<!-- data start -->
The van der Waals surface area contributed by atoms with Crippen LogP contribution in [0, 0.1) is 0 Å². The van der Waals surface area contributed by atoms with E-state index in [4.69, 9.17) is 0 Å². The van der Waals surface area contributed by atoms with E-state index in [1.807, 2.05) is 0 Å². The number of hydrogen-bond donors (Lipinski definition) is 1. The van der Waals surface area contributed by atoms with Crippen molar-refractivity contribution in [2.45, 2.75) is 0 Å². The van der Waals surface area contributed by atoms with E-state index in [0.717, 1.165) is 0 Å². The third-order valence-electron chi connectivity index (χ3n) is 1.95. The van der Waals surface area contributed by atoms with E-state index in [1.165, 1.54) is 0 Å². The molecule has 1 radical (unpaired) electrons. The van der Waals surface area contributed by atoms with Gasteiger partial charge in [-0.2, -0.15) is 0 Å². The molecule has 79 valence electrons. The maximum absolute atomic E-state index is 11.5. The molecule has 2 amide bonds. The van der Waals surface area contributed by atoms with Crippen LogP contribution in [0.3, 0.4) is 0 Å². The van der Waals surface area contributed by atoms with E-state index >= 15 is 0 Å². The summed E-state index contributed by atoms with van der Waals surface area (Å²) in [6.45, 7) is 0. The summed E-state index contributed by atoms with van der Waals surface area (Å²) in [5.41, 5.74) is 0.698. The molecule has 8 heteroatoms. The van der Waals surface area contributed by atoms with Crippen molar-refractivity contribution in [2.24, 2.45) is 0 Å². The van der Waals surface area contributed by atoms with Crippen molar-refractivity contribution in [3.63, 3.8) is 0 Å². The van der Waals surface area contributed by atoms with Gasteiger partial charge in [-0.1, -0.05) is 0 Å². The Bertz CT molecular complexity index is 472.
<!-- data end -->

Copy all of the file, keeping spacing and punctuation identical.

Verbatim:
The van der Waals surface area contributed by atoms with Crippen LogP contribution in [0, 0.1) is 0 Å². The van der Waals surface area contributed by atoms with E-state index in [4.69, 9.17) is 0 Å². The van der Waals surface area contributed by atoms with E-state index in [1.807, 2.05) is 0 Å². The number of hydrogen-bond donors (Lipinski definition) is 1. The van der Waals surface area contributed by atoms with Crippen molar-refractivity contribution in [2.45, 2.75) is 0 Å². The van der Waals surface area contributed by atoms with E-state index in [0.717, 1.165) is 0 Å². The third-order valence-electron chi connectivity index (χ3n) is 1.95. The van der Waals surface area contributed by atoms with E-state index in [1.165, 1.54) is 0 Å². The molecule has 1 radical (unpaired) electrons. The van der Waals surface area contributed by atoms with Gasteiger partial charge in [-0.2, -0.15) is 0 Å². The molecule has 79 valence electrons. The maximum absolute atomic E-state index is 11.5. The molecule has 2 amide bonds. The van der Waals surface area contributed by atoms with Crippen LogP contribution in [0.3, 0.4) is 0 Å². The van der Waals surface area contributed by atoms with E-state index >= 15 is 0 Å². The summed E-state index contributed by atoms with van der Waals surface area (Å²) in [6.45, 7) is 0. The summed E-state index contributed by atoms with van der Waals surface area (Å²) in [5.41, 5.74) is 0.698. The molecule has 8 heteroatoms. The van der Waals surface area contributed by atoms with Crippen molar-refractivity contribution in [2.24, 2.45) is 0 Å². The van der Waals surface area contributed by atoms with Crippen molar-refractivity contribution in [3.63, 3.8) is 0 Å². The van der Waals surface area contributed by atoms with Gasteiger partial charge in [-0.1, -0.05) is 0 Å². The Bertz CT molecular complexity index is 472.